A new study suggests that fossils of giant clam shells found in the Western Pacific may be a good source of “paleoclimate” data,media New Atlas reported. It is well known that molluscs deposit well-defined growth bands in their shells every day, such as tree wheels in tree trunks. Under Professor Yan Hong’s leadership, scientists at the Chinese Academy of Sciences first obtained relatively new fossils of the unrigid giant clam shells.
By analyzing these growth zones, the researchers were able to determine how the weather changed each day. For example, on a day when historical weather records show edging up the giant clams, the relatively narrow growth zone indicates that growth was slowed by bad weather that day.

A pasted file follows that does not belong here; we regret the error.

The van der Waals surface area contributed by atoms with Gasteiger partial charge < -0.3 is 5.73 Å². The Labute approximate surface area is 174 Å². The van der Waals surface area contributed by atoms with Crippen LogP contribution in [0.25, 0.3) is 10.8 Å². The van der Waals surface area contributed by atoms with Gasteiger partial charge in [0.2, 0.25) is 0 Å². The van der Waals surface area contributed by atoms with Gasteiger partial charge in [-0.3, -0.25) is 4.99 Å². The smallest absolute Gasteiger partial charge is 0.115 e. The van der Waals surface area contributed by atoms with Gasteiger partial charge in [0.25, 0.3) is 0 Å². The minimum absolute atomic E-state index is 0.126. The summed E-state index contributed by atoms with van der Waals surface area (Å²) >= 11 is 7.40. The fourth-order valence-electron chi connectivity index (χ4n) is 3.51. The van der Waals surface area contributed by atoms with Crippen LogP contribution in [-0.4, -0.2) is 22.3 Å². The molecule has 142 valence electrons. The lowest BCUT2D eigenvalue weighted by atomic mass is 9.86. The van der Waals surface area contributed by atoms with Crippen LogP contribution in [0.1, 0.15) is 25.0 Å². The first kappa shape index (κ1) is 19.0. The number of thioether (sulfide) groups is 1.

In addition, because cyclones bring nutrient-rich water from deep to the surface, the stormy day growth zone has a correspondingly high iron/calcium ratio. And because the rise of nutrients also causes a large number of phytoplankton reproduction, so these growth zones also have a strong fluorescence intensity.
Now researchers hope to analyze fossilized shells in the same way to determine weather patterns dating back 65 million years or more.
Scientists recently published a paper on the study in the journal PNAS.